Wouldn’t it be lovely to have a purpleheart cutting board gracing your home kitchen?
Purpleheart and Walnut cutting boards are particularly beautiful. Especially in the way that they contrast dark walnut brown against Purplehearts violet grain.
Still, when it comes to food prep, choosing cutting board wood is more about safety over style. Which is why the most important thing you need know about any wooden board, is if that timber is food safe.
Which is why, if you keep reading, we dive into whether or not Purpleheart is actually toxic…or if this tropical hardwood is something more ‘sensitive‘.
You will also learn what makes Purpleheart wood a surprisingly antibacterial surface. And we explain why Purplehearts tough exterior make it less than optimal cutting board material.
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What Can You Make With Purple Heart Wood?
This violet hued lumber can be made to make everything from furniture to floorboards. It has also been used to make outdoor decking and cabinets.
In fact, it is fast rising as an option for making guitar fretboards and other musical instruments.
Does Purple Heart Wood Stay Purple?
Not for very long. The mere light of day is enough to completely change the color of freshly cut purpleheart wood.
That is because the combination of air (oxygen), and light (ultraviolet rays), fast turn this brilliantly purple timber into a dark brown lumber. Purpleheart can even turn an ash-gray when used on outdoor decking and garden furniture.
Related Post: Beginners Guide To Finishing Purpleheart Wood
And What About Cutting Boards? Are Purpleheart Cutting Boards Really Antibacterial?
Well, arguably, all wooden surfaces are antibacterial, not just Purpleheart.
That is because of a little something called ‘hygroscopy’. This scientific term is given to materials that are incredibly good at absorbing water, moisture and vapour from the environment around them.
And wood is one such material. This naturally super-absorbent material can wick away at even very humid vapour lingering in the air.
Now, when it comes to woodworking, in general the hygroscopic nature of timber is a problem. That is because when wood absorbs water or moisture, it can warp, and even begin to rot.
However, when it comes to cutting boards, woods super-absorbency is a boon. That’s because wood will draw raw meat juices, and food liquids, away from the surface of that chopping block.
This cut offs the opportunity for any bacteria to multiply on the surface of a cutting board. That is why wooden cutting boards are more antibacterial than a rubber or plastic board.
And this, in turn, makes Purpleheart wood an antibacterial surface.
Related Post: Don’t Use Tung Oil On Your Cutting Board (Use This Instead)
But, Is Purple Heart Wood Itself Food Safe? Or Is It A Toxic Wood?
First off, Purpleheart is a sensitizer, but it is not a toxic timber.
As a sensitizer, raw Purpleheart wood can sometimes trigger allergic reactions. This is called ‘dermatitis‘, and it shows up as an itchy skin rash.
In some cases, if the sawdust of Purpleheart is inhaled, then this can cause asthmatic reactions and nausea.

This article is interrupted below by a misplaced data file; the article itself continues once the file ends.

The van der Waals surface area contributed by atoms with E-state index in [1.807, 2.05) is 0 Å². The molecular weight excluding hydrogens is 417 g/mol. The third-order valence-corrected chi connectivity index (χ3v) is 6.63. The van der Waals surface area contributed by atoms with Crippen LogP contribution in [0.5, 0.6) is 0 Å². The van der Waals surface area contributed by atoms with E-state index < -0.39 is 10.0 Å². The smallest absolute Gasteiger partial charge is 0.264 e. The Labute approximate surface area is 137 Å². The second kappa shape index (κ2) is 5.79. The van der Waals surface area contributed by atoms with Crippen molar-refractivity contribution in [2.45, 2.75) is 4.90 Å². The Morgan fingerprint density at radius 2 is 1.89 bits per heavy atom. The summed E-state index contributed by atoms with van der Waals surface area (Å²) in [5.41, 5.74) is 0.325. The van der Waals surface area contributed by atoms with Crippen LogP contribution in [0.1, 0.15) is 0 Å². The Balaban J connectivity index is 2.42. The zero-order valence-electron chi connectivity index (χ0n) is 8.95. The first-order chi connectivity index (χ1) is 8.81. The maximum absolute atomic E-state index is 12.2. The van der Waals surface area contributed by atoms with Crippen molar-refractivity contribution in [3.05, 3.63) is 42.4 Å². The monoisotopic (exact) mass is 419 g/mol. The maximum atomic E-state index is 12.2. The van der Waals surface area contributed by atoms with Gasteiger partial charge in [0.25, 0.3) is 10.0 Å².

In short, Purpleheart sawdust is nothing to sniff at (literally!). But, as long as you don’t ingest this timber, the risk of an allergic reaction is very low.
And, since this wood is so tough, you can be fairly certain that your chopping blows won’t chip bits of wood off Purpleheart either. Which is a very good thing, as none of those sensitizer wood chips will get into your food.
On the other hand, the strength of this wood poses a completely different problem as cutting board material.
Related Post: Edge Grain vs Face Grain Cutting Boards (Which Is Which?)
How Strong Is Purpleheart Wood? Is It Strong Enough To Be A Cutting Board?
Purple heart wood is very strong when it comes to it’s compressional strength.
Compressional strength relates to how many pounds of pressure wood can take, before it completely collapses.
We measure compressional strength of wood using the Janka Hardness Scale. And all wood has a Janka rating (somewhere along this scale). The higher the rating, the more pounds of force/pressure it takes to dent a piece of wood.
Now, Purpleheart wood has a tremendous Janka rating of 2520 lbf. Which means that it will take 2520 pounds of force (lbf) for your metal kitchen utensil to split this tough durable wood.
That’s A Good Thing Right? The Stronger The Cutting Board The Better?
Cutting boards, (at least ones used for regular food prep), have an optimal Janka hardness range.
They need to be hard enough not to easily splinter. However, they can’t be so hard that they blunt and damage your kitchen utensils.
This leaves us with a narrow optimal cutting board Janka hardness rating range of 900 lbf to 1500 lbf.
Which puts Purpleheart wood right out of the running as an optimal cutting board material.
So, Can You Use Purple Heart Wood For A Cutting Board?
Purpleheart wood cutting boards have a great aesthetic, and make for wonderful decorative chopping blocks.
But, for daily food prep (and for the longevity of your kitchen utensils), you should avoid using Purpleheart for your cutting board.
To Wrap Up, Here Are The 3 Key Takeaways From This Post…
- 1). Purpleheart wood is a durable lumber that’s often used for outdoor structures.
- 2). This wood is also a sensitizer, and can cause rare allergic reactions if it comes in direct contact with skin.
- 3). Purpleheart wood is very hard, (making it great for flooring). However, as a cutting board, it is so hard that it will end up damaging your expensive kitchen utensils.
Mehta, Anisha J., and Barry N. Statham. “Allergic contact dermatitis to purpleheart and padauk wood (Pterocarpus dalbergiodes).” Contact dermatitis 56.4 (2007): 245-245.